I however was rather taken aback by the amount of material in Mr Bude's -Coins shop which really can only have come from metal detectorists in the United Kingdom. While late Anglo-Saxon pennies turn up in Continental assemblages, the source of the sceattas he is selling is most likely English. Rather worrying is the inclusion of a gold solidus of Justin II ( 565-578) as a "British" find in his listings. If really a British find, this coin appears not to be known in the literature, and one wonders under what circumstances it was discovered and exported. Indeed one wonders under what circumstances any of those coins were discovered (not a single one I examined seems to have a PAS number attached) and exported (not a single one I examined mentions being accompanied by a British export licence). It seems quite a lot of the Roman coins could also have been British (or adjacent areas of the Western Empirer) in origin, but where exactly does it come from? Does Mr Bude possess any documentation of licit export for any, let alone all of these coins from Britain? Can we see it?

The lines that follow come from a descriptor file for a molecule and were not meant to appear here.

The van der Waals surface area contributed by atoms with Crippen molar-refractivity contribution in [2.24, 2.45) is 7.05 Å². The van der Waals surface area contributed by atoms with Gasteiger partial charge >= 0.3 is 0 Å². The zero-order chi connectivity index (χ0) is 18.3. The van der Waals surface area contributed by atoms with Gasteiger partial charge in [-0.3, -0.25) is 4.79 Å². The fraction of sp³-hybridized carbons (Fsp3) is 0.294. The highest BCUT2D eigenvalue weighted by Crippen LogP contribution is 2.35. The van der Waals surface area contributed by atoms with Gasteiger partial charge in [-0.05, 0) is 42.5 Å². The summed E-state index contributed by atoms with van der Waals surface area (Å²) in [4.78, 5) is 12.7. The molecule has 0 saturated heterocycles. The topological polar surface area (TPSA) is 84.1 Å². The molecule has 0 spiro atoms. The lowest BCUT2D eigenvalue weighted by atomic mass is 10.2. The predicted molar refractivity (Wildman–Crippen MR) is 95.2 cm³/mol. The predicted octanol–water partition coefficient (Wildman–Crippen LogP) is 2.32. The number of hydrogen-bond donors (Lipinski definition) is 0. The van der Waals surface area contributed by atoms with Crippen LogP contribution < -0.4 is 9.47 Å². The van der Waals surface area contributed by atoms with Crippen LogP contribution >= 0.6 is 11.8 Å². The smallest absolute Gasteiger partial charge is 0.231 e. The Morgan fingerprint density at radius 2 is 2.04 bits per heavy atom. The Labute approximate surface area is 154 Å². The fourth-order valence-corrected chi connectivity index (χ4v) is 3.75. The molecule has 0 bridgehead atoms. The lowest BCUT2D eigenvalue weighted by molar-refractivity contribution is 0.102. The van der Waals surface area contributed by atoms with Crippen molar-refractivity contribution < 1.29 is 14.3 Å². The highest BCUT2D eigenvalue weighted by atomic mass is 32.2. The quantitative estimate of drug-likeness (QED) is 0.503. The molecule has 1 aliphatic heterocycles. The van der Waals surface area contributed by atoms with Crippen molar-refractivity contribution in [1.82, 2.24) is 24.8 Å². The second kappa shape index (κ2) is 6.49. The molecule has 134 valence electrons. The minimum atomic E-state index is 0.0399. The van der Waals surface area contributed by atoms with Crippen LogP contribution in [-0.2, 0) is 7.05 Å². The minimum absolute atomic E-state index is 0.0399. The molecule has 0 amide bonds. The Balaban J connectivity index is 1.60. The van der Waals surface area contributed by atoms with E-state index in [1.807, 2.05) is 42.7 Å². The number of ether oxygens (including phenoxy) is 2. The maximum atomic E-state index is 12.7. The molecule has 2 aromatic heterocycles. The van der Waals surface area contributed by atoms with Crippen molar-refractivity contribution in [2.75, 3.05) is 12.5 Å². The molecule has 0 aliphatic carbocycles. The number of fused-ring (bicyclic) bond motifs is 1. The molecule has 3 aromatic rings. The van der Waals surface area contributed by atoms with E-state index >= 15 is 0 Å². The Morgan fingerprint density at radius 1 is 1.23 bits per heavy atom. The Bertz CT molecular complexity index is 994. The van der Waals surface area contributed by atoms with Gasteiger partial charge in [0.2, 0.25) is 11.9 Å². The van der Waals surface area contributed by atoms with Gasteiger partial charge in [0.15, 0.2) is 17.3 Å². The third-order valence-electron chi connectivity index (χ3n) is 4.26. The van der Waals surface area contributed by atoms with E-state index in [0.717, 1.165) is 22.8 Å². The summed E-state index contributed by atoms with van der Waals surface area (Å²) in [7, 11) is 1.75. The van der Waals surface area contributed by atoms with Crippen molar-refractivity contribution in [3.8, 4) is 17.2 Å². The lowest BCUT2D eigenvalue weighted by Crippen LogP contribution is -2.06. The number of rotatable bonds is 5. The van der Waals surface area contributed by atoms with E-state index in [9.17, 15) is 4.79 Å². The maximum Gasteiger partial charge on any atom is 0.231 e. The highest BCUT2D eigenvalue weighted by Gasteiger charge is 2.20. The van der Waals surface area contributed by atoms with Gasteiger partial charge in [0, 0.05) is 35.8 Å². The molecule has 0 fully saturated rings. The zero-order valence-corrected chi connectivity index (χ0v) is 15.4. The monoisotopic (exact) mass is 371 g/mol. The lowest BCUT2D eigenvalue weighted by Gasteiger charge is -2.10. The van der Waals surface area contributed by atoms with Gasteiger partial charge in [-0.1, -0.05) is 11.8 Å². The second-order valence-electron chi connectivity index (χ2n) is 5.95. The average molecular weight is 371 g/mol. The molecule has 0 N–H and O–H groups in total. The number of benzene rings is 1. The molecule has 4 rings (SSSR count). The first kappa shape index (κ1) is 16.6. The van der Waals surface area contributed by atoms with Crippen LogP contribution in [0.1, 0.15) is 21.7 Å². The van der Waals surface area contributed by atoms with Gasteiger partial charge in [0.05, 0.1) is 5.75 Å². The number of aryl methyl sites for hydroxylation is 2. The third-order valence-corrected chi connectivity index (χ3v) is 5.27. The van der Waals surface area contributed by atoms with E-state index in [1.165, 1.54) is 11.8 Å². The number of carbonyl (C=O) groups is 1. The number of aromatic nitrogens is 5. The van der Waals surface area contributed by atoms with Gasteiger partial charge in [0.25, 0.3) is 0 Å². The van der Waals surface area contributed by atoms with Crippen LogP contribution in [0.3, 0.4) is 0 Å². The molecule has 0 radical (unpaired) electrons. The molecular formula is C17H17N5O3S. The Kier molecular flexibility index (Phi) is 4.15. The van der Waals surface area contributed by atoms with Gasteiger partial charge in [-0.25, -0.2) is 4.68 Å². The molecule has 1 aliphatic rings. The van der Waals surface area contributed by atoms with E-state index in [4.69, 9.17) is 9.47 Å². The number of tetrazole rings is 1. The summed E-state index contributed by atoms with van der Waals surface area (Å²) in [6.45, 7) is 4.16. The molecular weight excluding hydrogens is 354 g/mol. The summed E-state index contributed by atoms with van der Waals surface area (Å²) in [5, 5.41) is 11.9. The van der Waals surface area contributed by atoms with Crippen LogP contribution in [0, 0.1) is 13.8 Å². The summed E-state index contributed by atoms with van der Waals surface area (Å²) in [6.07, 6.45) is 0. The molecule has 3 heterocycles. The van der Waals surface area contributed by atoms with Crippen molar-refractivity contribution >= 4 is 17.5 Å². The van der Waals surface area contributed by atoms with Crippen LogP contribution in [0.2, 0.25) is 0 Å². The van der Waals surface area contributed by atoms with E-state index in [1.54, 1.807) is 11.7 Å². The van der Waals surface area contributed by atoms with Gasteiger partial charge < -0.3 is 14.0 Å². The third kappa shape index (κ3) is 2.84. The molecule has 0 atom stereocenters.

Or perhaps he will claim that he acquired all of this stuff from the splitting up of a pre-existing collection or collections made up of material that was, conveniently, all in the US before the AAMD cut-off date of 1970. This is the usual get-out argument used by dealers unable to show where material came from or document legal export. "Tradionally in those golden days of carefree collecting" they argue "nobody kept records like that", thus absolving themselves from having in their stock material, the actual origins of which they have no idea. They claim innocence until proven guilty, the onus being on the accuser to demonstrate in each specific case why anyone should be concerned about a given coin or group of coins. As cop-outs go, quite an effective tactic, since of course the clandestine excavation and smuggling of artefacts does not - by its nature - leave much of a paper trail by which a given group of coins could be challenged once it is anonymously in a dealer's stock trays.